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Felt - Forever Breathes the Lonely Word Music Album Reviews

Each Sunday, Pitchfork takes an in-depth look at a significant album from the past, and any record not in our archives is eligible. Today, we revisit the misanthropic pop perfection of the indie British band’s sixth and best album.
In November 1986, a writer for NME visited the flat of indie-pop enigma Lawrence. The mononymous musician lived in a quiet suburb outside of Birmingham, England, alone except for a collection of records, a set of first edition Kerouac paperbacks, and enough cleaning products to stock a small hospital ward. “A platoon of Airwick Solids stoically occupy strategic vantage points; the toilet bowl harbors not the usual one, but a breeding pair of those Cartland-pink santisers; a wicker basket provides a mass grave for spent aerosol air fresheners.” Since he rarely left the antiseptic apartment, Lawrence explained that his days were typically spent wasting time with mundane activities, like assiduously washing his floppy brown hair.





Aretha Franklin - Songs of Faith: Aretha Gospel Music Album Reviews

The very first recordings of Aretha Franklin, captured in Detroit when she was all of 14 years old, are remastered and offer a window into the early sounds of a genius.

These are the very first recordings of Aretha Franklin, live from the New Bethel Baptist Church on Hastings Street in Detroit, Michigan, where she used to sing for the congregation, accompanying herself on piano. You hear her voice, and she is already Aretha. There are phrasings and turns you are already familiar with. She was 14 years old in 1956 when these songs were captured, which is sufficiently impressive, but she had begun singing in church at the age of nine, which is something else entirely. Her brother Cecil Franklin said of the Franklin family, “We were blessed with the precious genes of our musical ancestors. But Aretha manifested that talent at an ungodly early age.” Smokey Robinson maintains, “She came from a distant musical planet where children are born with their gifts fully formed.” Songs of Faith is the evidence backing that claim.

Aretha’s father, the Rev. C.L. Franklin, was at this point a national star of the Baptist church, his Sunday sermons broadcast on radio. Rev. Franklin was invited to preach at congregations around the country, and Aretha traveled with him. “I essentially opened for my father,” she said. Her father’s stature also ensured Aretha’s exposure to the leading gospel singers of the day, particularly Clara Ward, regarded as one of the greatest soloists in gospel history. It’s not an accident that on this record, Aretha tackles not one, but three songs that Ward often performed when the Ward Sisters appeared with Rev. Franklin. Her sister Erma posited that Aretha sang those songs “to prove her abilities,” while her brother Cecil maintained, “If you hear a 13-year-old girl sounding older and wiser than a 31-year-old woman, it isn’t because Aretha was trying to outshine Clara. It’s just what happened when my sister got up to sing.”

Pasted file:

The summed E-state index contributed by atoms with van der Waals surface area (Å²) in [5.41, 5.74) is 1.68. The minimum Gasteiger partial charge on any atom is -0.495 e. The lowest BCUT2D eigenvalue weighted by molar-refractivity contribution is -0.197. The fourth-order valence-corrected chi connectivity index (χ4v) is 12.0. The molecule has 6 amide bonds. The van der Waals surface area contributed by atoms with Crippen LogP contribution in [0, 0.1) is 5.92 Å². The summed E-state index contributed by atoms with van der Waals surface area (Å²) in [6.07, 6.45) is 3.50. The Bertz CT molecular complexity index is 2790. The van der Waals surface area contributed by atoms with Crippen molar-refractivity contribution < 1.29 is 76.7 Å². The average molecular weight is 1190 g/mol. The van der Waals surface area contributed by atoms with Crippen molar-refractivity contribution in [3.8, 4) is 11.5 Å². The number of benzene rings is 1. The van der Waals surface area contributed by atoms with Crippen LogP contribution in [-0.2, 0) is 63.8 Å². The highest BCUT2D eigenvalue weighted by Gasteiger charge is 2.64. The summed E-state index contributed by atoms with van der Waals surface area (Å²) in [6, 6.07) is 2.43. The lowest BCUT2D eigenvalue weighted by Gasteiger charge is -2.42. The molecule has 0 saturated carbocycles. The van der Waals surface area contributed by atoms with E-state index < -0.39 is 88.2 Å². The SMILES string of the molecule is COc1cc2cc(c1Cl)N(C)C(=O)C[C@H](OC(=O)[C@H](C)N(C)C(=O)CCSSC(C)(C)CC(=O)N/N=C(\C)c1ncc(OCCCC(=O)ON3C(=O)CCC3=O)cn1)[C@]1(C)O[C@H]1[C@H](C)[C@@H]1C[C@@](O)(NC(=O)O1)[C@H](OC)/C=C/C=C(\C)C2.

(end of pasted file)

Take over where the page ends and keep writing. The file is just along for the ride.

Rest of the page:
These early recordings of Aretha were captured by Detroit entrepreneur Joe Von Battle, whose record shop was just down the street from New Bethel on Hastings Street, the heart of Black Detroit at that time. Von Battle began recording and distributing the Reverend’s sermons in 1953, and these recordings on Songs of Faith are his handiwork as well, captured with one lone microphone; given the environment and the limitations of the technology, the clarity of the audio is impressive, and this reissue is billed as a remaster, which does slightly improve the fidelity of the previously circulating recordings.

History lesson aside, the phenomenal element of this release is the opportunity to hear Aretha’s voice in its early stages, already imbued with the power and authority she would become known for. Her ability to convey a range of emotions, moods, and colors both on the keyboard and in the vocal delivery is already present. It’s no wonder that she and her father would soon decide that she needed to make a break with gospel and turn to popular music, because her abilities dictated that the sky was the limit.

This is less an album than a collection of recordings, some gospel classics, like “There Is A Fountain Filled With Blood,” which was Clara Ward’s signature number; it seems impossible that this rendition is being delivered by a teenager, as Aretha summons a pathos that feels ancient. “He Will Wash You White As Snow” and “Yield Not To Temptation” are church favorites that she proudly makes her own: There’s a freshness and modernity to the vocal delivery as well as a decidedly secular bounce in the piano arrangement.

If you are not likely to spend half an hour of your time listening to half an hour of Aretha Franklin’s musical ministry, it is worth the six minutes to listen to her rendition of “Precious Lord,” split into two parts here so that it would fit on one 78 RPM record. Mahalia Jackson sang "Precious Lord" at Martin Luther King Jr's funeral, and Aretha herself sang it at Mahalia's funeral. But it’s 1956, and none of this has happened yet; the point is that this is a stone gospel standard in the repertoire of the greats, being performed at that level by an artist who had only been on the planet for little more than a decade. The last minute and a half of part two, when she is invoking the last three lines of the song, are unparalleled in their magnificence.

At the river, Lord I’ll stand,
Guide my feet, hold my hand
Take my hand, precious Lord, and lead me home

She is shouting, she is testifying, she is proclaiming, she is calling for glory; she is achieving all of this, and then some.

View the original article here



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